My next Blog posting will focus on the 3rd S – Simplify!
How many times I forget this! When I feel bombarded with a myriad of things to do, courses of action I could take, or just a time crunch – I need to remind myself to: stop, step back, and simplify my life by focusing on one thing. Studies show that multi tasking is not effective and productive. Whether in the workplace or in our personal lives, these “3 S’s” can help you radically reduce your stress and increase your focus.
STOP- I was coaching a woman on her resume and she mentioned what she asks her daughter on a consistent basis: “Why are you doing this?” This question has stuck with me and I ask this same question to myself. When I do take the time to reflect on my answer, I usually find out that deep down below the surface, the answers to the question “Why are you doing that?’ revolve around the following: it feels good to check it off my list, I don’t actually feel like accomplishing on my goals, it takes too long, I can’t get started…”
Stop encourages us to ask the “why” question. We may find that the answer makes sense and we continue with that task. But more often than not, we may find ourselves switching directions and working on a higher priority item that will move our work lives, careers, home lives or relationship going forward.
Stay tuned for my next Blog Posting will focus on the 2nd S – “Step Back”
James Thurber said “It is better to know some of the questions than all of the answers.” (James Thurber was an American author and cartoonist and was best known for his cartoons and short stories published in The New Yorkermagazine). What a reminder to all of us that it is not necessarily the solutions but the questions that lead to inner discovery, awareness, and change. Indeed, this same philosophy undergirds my coaching philosophy – every client is seen as a fully capable and whole person with unique insights, dreams, and goals. My job as a coach is to help that person discover his or her potential by asking powerful questions that can lead to true transformation – and growth. Here is a sample of some of the kinds of questions that I use in my coaching practice:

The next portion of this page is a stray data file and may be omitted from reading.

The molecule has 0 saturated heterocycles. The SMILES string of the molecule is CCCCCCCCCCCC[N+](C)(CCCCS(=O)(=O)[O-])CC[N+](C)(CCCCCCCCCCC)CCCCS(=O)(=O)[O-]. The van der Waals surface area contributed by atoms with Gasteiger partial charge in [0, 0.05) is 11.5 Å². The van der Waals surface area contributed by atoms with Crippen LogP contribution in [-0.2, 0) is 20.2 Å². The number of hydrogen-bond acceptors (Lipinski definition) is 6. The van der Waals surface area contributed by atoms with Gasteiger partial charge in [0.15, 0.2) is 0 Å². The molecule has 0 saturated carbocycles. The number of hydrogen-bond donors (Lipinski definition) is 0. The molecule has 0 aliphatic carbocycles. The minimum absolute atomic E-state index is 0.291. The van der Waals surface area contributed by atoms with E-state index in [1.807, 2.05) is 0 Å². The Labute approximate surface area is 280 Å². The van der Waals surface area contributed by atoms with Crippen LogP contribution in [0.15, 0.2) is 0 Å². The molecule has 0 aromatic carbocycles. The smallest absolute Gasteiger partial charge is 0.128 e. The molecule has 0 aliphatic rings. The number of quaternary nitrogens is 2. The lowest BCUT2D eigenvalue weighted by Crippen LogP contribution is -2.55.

- What does it mean for you to live in authenticity?
- What barriers do you anticipate?
- What is your biggest concern about….
- What does team mean to you?
- Of all the things on your list, which one do you want to tackle today?
Consider using a question the next time a staff member asks you for help on a problem or issue in the workplace. Asking a question provides the opportunity for individuals to come up with the answer and they will more likely be bought into implementing the action since they are the ones who came up with the answer! Coaching your staff in this way also develops them and relieves you of the pressure of finding all the solutions!
It is hard to believe that 2011 is almost over! Are you feeling satisfied with what you have accomplished this last year? I know, why am I bringing up accomplishing goals in the midst of holiday busyness? Well, it could be the perfect opportunity to go back to the beginning of the year goals and congratulate yourself on all that you have successfully accomplished – in any and all areas of your life – work, personal, physical, financial, spiritual, and relational. And then, find one actionable item you can check off your list that will make a significant difference to your job, business, and life. You have 2 weeks to do it!
Recently, our worship leader at church shared about her trip to Zimbabwe and how grateful the women she met were. Did these dear women have a lot? No! In fact, having three meals a day is not option for many people living in some of the poorest regions of the world. However, these women were content with what they had -whatever that was.
So, in the midst of our accomplishing our goals – it is important that we don’t lose sight of being grateful for what we have.
And so, though this blog posting is on goals – it is a perfect time of year to reflect upon the blessings. I love what Charles Dickens said “Reflect upon your present blessings, of which every man has many – not on your past misfortunes, of which all men have some.”